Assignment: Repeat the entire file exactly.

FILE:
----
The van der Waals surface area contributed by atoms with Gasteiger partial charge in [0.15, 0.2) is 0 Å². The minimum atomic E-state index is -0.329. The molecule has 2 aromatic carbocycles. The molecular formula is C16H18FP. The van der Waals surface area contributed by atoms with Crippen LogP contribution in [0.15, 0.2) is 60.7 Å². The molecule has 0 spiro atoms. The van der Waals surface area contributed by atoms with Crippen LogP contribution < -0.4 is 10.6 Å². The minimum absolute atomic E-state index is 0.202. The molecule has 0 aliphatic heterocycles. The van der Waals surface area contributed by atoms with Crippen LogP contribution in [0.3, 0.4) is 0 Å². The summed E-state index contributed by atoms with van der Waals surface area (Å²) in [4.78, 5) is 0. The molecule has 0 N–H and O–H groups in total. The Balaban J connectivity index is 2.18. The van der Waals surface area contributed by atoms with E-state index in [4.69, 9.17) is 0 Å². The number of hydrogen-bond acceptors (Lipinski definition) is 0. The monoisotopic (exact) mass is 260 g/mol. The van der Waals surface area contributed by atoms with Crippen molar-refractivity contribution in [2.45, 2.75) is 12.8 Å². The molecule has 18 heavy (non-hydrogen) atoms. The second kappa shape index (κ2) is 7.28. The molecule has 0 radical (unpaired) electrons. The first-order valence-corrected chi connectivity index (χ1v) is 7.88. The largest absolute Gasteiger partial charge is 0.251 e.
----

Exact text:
The van der Waals surface area contributed by atoms with Gasteiger partial charge in [0.15, 0.2) is 0 Å². The minimum atomic E-state index is -0.329. The molecule has 2 aromatic carbocycles. The molecular formula is C16H18FP. The van der Waals surface area contributed by atoms with Crippen LogP contribution in [0.15, 0.2) is 60.7 Å². The molecule has 0 spiro atoms. The van der Waals surface area contributed by atoms with Crippen LogP contribution < -0.4 is 10.6 Å². The minimum absolute atomic E-state index is 0.202. The molecule has 0 aliphatic heterocycles. The van der Waals surface area contributed by atoms with Crippen LogP contribution in [0.3, 0.4) is 0 Å². The summed E-state index contributed by atoms with van der Waals surface area (Å²) in [4.78, 5) is 0. The molecule has 0 N–H and O–H groups in total. The Balaban J connectivity index is 2.18. The van der Waals surface area contributed by atoms with E-state index in [4.69, 9.17) is 0 Å². The number of hydrogen-bond acceptors (Lipinski definition) is 0. The monoisotopic (exact) mass is 260 g/mol. The van der Waals surface area contributed by atoms with Crippen molar-refractivity contribution in [2.45, 2.75) is 12.8 Å². The molecule has 18 heavy (non-hydrogen) atoms. The second kappa shape index (κ2) is 7.28. The molecule has 0 radical (unpaired) electrons. The first-order valence-corrected chi connectivity index (χ1v) is 7.88. The largest absolute Gasteiger partial charge is 0.251 e.